Other plants have seeds that are covered with a burr or “sticky” bristles, which enables them to attach themselves to the wool of sheep and other animals, and thus be carried about and finally dropped in some spot far away from the parent plant, and thus the scattering of the species be accomplished. Some plants show the most wonderful plans and arrangements for this scattering of the seed in new homes where there is a better opportunity for growth and development, the arrangements for this purpose displaying something very much akin to what we would call “ingenuity” if it were the work of a reasoning mind. There are plants called cockle-burs whose seed-pods are provided with stickers in every direction, so that anything brushing against them is sure to pick them up. At the end of each sticker is a very tiny hook, and these hooks fasten themselves tightly into anything that brushes against it, animal wool, hair, or clothing, etc. Some of these seeds have been known to have been carried to other quarters of the globe in wool, etc., there to find new homes and a wider field.

Other plants, like the thistle, provide their seed with downy wings, by which the wind carries them afar to other fields. Other seeds have a faculty of tumbling and rolling along the ground to great distances, owing to their peculiar shape and formation. The maple provides its seed with a peculiar arrangement something like a propeller screw, which when the wind strikes the trees and looses the seed, whirls the latter through the air to a distance of a hundred yards or more. Other seeds are provided with floating apparatus, which enables them to travel many miles by stream or river, or rain washes. Some of these not only float, but actually swim, having spider-like filaments, which wriggle like legs, and actually propel the tiny seed along to its new home. A recent writer says of these seeds that “so curiously lifelike are their movements that it is almost impossible to believe that these tiny objects, making good progress through the water, are really seeds, and not insects.”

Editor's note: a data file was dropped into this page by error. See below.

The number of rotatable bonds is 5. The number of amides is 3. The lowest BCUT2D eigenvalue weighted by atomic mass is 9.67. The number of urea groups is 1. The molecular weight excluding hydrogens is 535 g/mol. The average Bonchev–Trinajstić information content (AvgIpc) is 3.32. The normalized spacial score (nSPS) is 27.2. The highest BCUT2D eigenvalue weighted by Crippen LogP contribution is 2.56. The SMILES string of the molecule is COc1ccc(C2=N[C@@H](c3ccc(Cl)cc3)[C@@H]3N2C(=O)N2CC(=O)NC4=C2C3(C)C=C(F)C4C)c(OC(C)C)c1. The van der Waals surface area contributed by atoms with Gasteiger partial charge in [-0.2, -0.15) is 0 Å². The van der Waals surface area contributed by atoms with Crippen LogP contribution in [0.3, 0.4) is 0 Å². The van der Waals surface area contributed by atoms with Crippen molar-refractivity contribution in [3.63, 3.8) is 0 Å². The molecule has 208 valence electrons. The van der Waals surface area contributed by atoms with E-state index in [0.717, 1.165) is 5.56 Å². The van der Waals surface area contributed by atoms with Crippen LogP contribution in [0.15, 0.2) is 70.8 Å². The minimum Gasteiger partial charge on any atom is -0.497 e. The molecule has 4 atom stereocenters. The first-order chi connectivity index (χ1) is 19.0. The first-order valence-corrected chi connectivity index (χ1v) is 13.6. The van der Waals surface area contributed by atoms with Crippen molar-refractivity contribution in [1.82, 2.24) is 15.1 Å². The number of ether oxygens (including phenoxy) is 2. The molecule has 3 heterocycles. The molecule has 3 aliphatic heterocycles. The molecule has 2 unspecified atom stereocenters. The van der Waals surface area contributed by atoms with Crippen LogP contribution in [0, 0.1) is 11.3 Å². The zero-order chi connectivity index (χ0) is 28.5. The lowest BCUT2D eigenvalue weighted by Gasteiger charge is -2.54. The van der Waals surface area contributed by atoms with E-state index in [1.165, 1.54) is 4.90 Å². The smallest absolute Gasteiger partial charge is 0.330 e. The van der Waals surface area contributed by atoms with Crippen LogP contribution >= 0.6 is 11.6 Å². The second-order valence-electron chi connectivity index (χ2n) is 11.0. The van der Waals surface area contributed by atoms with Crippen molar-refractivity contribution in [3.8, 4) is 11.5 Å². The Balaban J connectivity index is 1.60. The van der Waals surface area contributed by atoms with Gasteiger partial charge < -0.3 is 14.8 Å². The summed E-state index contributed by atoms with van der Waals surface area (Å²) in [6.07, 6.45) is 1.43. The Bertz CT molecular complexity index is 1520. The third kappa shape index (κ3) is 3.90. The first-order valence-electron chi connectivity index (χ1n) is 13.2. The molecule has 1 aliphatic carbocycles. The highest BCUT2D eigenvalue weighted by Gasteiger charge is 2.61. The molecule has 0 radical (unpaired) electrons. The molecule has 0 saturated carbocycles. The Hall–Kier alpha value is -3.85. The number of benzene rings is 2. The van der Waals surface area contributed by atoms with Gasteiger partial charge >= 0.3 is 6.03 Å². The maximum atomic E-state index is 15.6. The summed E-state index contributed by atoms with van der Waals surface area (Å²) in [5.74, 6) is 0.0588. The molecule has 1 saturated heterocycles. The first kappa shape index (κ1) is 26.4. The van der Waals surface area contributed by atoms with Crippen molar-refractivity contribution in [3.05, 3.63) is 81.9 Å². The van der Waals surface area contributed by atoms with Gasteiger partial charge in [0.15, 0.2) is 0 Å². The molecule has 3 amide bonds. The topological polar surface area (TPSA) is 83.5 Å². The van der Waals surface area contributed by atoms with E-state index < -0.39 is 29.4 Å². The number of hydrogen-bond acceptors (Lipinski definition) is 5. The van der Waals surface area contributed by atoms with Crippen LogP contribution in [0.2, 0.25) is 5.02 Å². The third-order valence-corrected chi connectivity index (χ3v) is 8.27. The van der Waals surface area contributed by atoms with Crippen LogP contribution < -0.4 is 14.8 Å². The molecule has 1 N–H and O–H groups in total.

The leaves of the Venus’ Fly-trap fold upon each other and enclose the insect which is attracted by the sweet juice on the leaf, three extremely sensitive bristles or hairs giving the plant notice that the insect is touching them. A recent writer gives the following description of a peculiar plant. He says: “On the shores of Lake Nicaragua is to be found an uncanny product of the vegetable kingdom known among the natives by the expressive name of ‘the Devil’s Noose.’ Dunstan, the naturalist, discovered it long ago while wandering on the shores of the lake. Attracted by the cries of pain and terror from his dog, he found the animal held by black sticky bands which had chafed the skin to bleeding point. These bands were branches of a newly-discovered carnivorous plant which had been aptly named the ‘land octopus.’ The branches are flexible, black, polished and without leaves, and secrete a viscid fluid.”